By Jeff Kline

Blog

Steve Jobs, And The Design Philosophy That Changed The World

Wednesday, March 13, 2013

Revolutionary web design requires a certain state of mind.

As many of my loyal readers know, I am very intrigued by Steve Jobs and the way he completely reinvented Apple and the concept of infusing great design into technology products. But, as it turns out, he didn’t do it alone.

THE DREAM TEAM

In the late nineties, after Apple’s close call with bankruptcy, the company’s lead industrial designer Jony Ive was on the verge of quitting. As a well-educated designer, he was enthralled by the philosophy of design – and extremely frustrated with the company’s focus on “profit maximization.”

When Jobs returned to the company in 1997, things changed. Jobs, with his intuition and natural eye for design, found a kindred spirit in Ive. 

Jobs and Ive combined their expertise to revitalize Apple and revolutionize the world of design.

“LESS IS BETTER”

 Jobs and Ive both shared the idea of simplicity in design – or, in the words of Braun’s Dieter Rams - that “less is better.” Applying a simplistic design to a technical product makes the user feel more confident about mastering and dominating that product.

But “simple” isn’t as easy as it sounds.

Jobs made it clear that “simple” doesn’t translate to “ignore all complexities.” Instead, he emphasized that simplicity required a deep understanding of a product’s complexities, as well as the ability to conquer them by coming up with sophisticated solutions. He also advocated that everything but the essentials be stripped away. This purist way of thinking resulted in the sleek simplicity of the iPods, iPhones and iPads we use today.

Jobs and Ive also believed the final design should be a reflection of the product’s soul – its purpose, how it functions, how it will be used. They were adamant that design should be dictated by how people will use the product, so that the resulting design provides users with an extraordinary and delightful experience.

Jobs’ and Ive’s philosophy toward design can also be applied to website design.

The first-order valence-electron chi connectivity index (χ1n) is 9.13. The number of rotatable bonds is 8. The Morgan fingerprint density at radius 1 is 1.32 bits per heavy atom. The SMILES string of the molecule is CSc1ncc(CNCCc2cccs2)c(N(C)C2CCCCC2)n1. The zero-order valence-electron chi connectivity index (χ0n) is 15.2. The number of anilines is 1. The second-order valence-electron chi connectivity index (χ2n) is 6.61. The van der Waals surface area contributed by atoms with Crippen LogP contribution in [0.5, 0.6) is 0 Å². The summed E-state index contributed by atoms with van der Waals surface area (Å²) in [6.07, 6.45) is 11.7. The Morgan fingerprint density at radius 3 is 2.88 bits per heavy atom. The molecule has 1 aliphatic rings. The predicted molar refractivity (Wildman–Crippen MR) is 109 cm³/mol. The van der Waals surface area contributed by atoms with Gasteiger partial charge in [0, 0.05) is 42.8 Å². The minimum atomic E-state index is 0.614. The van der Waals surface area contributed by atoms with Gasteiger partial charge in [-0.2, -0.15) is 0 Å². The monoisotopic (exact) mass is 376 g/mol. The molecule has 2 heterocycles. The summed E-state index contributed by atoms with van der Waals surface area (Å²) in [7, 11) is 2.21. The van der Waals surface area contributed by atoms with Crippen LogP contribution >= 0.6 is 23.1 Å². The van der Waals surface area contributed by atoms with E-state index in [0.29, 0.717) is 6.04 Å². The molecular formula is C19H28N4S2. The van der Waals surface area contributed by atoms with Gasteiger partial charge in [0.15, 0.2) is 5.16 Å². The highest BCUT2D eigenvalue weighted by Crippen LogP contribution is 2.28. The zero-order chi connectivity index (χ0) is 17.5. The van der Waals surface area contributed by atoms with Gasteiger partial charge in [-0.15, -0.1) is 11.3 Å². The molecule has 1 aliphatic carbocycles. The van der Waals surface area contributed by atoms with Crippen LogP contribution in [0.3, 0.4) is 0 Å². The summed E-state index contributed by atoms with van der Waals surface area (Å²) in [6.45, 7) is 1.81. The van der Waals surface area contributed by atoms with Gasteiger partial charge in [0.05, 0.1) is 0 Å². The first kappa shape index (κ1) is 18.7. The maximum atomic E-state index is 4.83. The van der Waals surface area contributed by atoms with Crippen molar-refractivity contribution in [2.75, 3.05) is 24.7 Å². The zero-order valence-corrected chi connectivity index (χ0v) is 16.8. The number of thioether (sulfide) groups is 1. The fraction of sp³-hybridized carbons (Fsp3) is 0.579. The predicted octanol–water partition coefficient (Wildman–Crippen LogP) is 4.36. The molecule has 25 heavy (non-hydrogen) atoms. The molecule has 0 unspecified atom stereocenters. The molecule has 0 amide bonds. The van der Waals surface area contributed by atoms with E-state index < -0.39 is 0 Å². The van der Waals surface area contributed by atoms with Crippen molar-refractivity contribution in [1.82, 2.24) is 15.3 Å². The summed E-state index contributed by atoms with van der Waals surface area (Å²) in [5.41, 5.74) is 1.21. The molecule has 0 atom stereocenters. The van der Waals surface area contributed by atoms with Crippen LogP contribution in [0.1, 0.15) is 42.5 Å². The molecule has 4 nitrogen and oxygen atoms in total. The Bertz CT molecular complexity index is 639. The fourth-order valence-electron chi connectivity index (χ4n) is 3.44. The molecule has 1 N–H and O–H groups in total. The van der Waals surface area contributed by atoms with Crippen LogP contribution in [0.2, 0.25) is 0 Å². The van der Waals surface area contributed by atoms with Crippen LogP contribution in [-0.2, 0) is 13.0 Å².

What if your website wasn’t a collection of code and pixels, but actually a living, breathing being? Looking at your website through the eyes of Steve Jobs and Jony Ive, and gazing deep into its soul, gives you the right perspective and motivation needed to create a true masterpiece.

Let’s give it a try.

YOUR LIVING, BREATHING WEBSITE

Starting now, think of your website as a living being.

What gives your website a sense of fulfillment? What makes it happy? What is its purpose?

A website is happiest when people are clicking through its pages, exploring and interacting with its content. When someone scrolls down a page to read further, it’s as if your website is receiving a warm pat on the back and a word of encouragement – “Good job!” When a visitor fills out a contact form, it’s as if he or she is saying, “It was nice meeting you, and I would like to get together again!”

But when visitors click the back button after only a quick glance at your homepage, the website feels a deep sense of rejection. Imagine if someone walked up to you, started to shake your hand, then took one look at your face and hightailed it out of the room.

Take a look at the Apple website. Clean, sleek, sophisticated, it fulfills its purpose of captivating its audience and showcasing the Apple products. To this day, the designers at Apple still practice what they preach.

apple website

Of course, your website doesn’t actually have a soul, or feelings, or a desire to fulfill its purpose. But Jobs and Ive have convinced me that the concept of “products with a soul” is an important mindset to adopt. It helps you create a more vibrant, enjoyable, profitable website. And it’s the key to creating products that change our world.

UP NEXT: MORE DESIGN PHILOSOPHY

Next week I will discuss the work of Frank Lloyd Wright, and how his design philosophies about simplicity and minimalism can be applied to your website design.

YOUR TURN

If your website had soul and a purpose, would it feel beautiful, interesting, and needed? Or would it feel unattractive, boring and unwanted? 

Tell us about your website in the comments section below!

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